Mao II: China’s rising generation

What is China up to? It has declared dominance over the tiny symbolic islands in the East China Sea and challenged its neighbors and the U.S. It is pulling the visas of New York Times and Bloomberg reporters. At the 60th anniversary of the People’s Republic, I couldn’t help but notice that all present, including former President Hu Jintao, standing at the podium were wearing Mao suits. China watcher Gordon Chang says China faces a fall ahead. But possibly what we are seeing in China today is not a fall but a restoration of the original paradigm, which may be worse: It is a Mao-era restoration.

The work of historians William Strauss and Neil Howe has been widely commented on in recent times by Al Gore, Tom Brokaw and many others. They may have successfully solved a riddle of historic generations. The authors harkened back to the Romans' use of the idea of “saeculum” meaning “century” claiming that history runs in historic cycles of about 100 years. 

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The postwar generations, you might say, alternate light and dark, from the political in the first, to the cultural and spiritual in the next. Then they return again to the first. Here, the first generation postwar brings Eisenhower, new roads, and rising prosperity. Then a generation exhausted by the burdens of war turns a corner and heads to San Francisco in the Summer of Love. The third generation, tiring of the hippies, recalls the first in remembrance and feeling. It is the Reagan generation that reestablishes the victory values of the first, then onward and upward to the end times.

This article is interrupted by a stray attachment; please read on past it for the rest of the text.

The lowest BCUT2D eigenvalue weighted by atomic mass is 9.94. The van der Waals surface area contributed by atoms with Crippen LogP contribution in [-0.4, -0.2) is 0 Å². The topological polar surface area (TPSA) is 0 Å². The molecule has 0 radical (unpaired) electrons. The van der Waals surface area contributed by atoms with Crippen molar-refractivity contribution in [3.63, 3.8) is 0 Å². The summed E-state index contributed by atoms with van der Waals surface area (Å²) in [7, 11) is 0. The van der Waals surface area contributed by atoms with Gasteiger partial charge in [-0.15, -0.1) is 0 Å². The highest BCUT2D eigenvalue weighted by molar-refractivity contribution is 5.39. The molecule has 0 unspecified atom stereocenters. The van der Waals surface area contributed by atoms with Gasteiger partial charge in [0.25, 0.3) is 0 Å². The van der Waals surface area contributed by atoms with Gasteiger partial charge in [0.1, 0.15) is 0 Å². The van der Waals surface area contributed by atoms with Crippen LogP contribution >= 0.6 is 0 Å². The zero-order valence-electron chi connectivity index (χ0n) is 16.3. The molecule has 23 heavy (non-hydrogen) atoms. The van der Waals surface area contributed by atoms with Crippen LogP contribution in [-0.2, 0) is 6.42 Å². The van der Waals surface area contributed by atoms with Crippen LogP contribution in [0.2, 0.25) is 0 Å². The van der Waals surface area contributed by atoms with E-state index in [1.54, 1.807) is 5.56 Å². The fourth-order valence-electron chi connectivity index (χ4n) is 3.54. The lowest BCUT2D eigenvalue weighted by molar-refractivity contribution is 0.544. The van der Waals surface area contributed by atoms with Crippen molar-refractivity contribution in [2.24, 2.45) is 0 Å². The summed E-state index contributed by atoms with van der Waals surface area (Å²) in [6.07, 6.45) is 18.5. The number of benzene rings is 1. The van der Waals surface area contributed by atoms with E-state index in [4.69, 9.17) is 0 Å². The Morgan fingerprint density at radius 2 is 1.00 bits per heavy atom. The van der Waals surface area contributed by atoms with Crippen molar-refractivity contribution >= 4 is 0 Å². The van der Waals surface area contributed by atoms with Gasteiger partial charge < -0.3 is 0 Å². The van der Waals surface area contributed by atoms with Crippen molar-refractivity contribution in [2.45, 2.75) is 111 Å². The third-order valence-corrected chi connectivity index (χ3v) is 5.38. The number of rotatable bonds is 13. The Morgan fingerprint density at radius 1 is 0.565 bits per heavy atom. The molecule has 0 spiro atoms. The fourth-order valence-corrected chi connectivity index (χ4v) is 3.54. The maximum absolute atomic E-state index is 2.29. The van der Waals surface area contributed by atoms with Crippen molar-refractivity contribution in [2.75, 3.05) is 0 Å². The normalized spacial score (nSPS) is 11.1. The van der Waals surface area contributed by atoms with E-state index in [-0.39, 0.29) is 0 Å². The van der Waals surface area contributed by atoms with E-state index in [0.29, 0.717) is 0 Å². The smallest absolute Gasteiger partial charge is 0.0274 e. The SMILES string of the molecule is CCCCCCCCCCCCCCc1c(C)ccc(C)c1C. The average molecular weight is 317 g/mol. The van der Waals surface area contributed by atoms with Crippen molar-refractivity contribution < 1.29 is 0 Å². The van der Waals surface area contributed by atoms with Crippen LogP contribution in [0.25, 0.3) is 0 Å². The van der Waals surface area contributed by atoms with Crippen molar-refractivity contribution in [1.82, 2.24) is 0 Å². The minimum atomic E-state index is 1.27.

China today runs a parallel with us, as on Oct. 1, 1949, Chinese Communist leader Mao Zedong declared the creation of the People’s Republic. If Reagan in this theory might be seen as a reconstruction of the '50s, the original paradigm, China’s threatening movements today might well be seen as a restoration of China’s original revolutionary thinking, possibly reawakened at the recent plenum. 

In Communist China’s 64 years, we have seen the revolutionary generation extended by the “cultural revolution” which really expanded Mao’s reach well beyond his generation and caused untold suffering by doing so. It was not until 1978 that Deng Xiaoping became the “paramount leader” of the People’s Republic, bringing wealth and prosperity to China through market reforms and capitalist strategies and the repudiation of revolutionary values of Mao.

But China today may be seen as about to return to the austerity of the revolutionary fathers lest the newly enfranchised capitalists and the 130 million recent migrants from country to city become decadent and westernized. It would neutralize and destroy the mythology of the early revolutionary days and the creation myth of Mao’s revolution.

What rose in Germany in the early 20th century with the Kaiser and Hitler was primarily a restoration of the old medieval grandfathers to hold back the rising tide of modernism. The same happened with the rise of Franco in Spain, whose followers were called “nostalgicos” as they held on to the past.  What we could see rising now in China is the repudiation of the western ideas that flourished with Deng and a return to the revolutionary values of Mao and the People's Republic. It is an era of Mao II rising.